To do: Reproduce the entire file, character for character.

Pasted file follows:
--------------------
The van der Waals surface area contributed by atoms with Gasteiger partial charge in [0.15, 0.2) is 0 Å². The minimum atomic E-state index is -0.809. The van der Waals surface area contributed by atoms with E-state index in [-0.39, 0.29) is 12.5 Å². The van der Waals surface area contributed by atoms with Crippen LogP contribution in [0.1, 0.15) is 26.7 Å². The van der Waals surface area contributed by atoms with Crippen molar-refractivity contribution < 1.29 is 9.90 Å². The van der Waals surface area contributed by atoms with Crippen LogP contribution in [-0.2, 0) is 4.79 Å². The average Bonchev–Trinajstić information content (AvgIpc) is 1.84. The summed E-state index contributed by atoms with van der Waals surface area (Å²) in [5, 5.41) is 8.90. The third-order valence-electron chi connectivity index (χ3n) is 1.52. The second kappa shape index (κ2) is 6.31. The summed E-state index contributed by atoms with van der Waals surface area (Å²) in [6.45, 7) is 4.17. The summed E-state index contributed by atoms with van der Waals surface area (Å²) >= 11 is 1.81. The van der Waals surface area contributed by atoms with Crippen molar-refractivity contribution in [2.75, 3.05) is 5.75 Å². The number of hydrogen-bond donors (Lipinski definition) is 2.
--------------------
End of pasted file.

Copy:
The van der Waals surface area contributed by atoms with Gasteiger partial charge in [0.15, 0.2) is 0 Å². The minimum atomic E-state index is -0.809. The van der Waals surface area contributed by atoms with E-state index in [-0.39, 0.29) is 12.5 Å². The van der Waals surface area contributed by atoms with Crippen LogP contribution in [0.1, 0.15) is 26.7 Å². The van der Waals surface area contributed by atoms with Crippen molar-refractivity contribution < 1.29 is 9.90 Å². The van der Waals surface area contributed by atoms with Crippen LogP contribution in [-0.2, 0) is 4.79 Å². The average Bonchev–Trinajstić information content (AvgIpc) is 1.84. The summed E-state index contributed by atoms with van der Waals surface area (Å²) in [5, 5.41) is 8.90. The third-order valence-electron chi connectivity index (χ3n) is 1.52. The second kappa shape index (κ2) is 6.31. The summed E-state index contributed by atoms with van der Waals surface area (Å²) in [6.45, 7) is 4.17. The summed E-state index contributed by atoms with van der Waals surface area (Å²) >= 11 is 1.81. The van der Waals surface area contributed by atoms with Crippen molar-refractivity contribution in [2.75, 3.05) is 5.75 Å². The number of hydrogen-bond donors (Lipinski definition) is 2.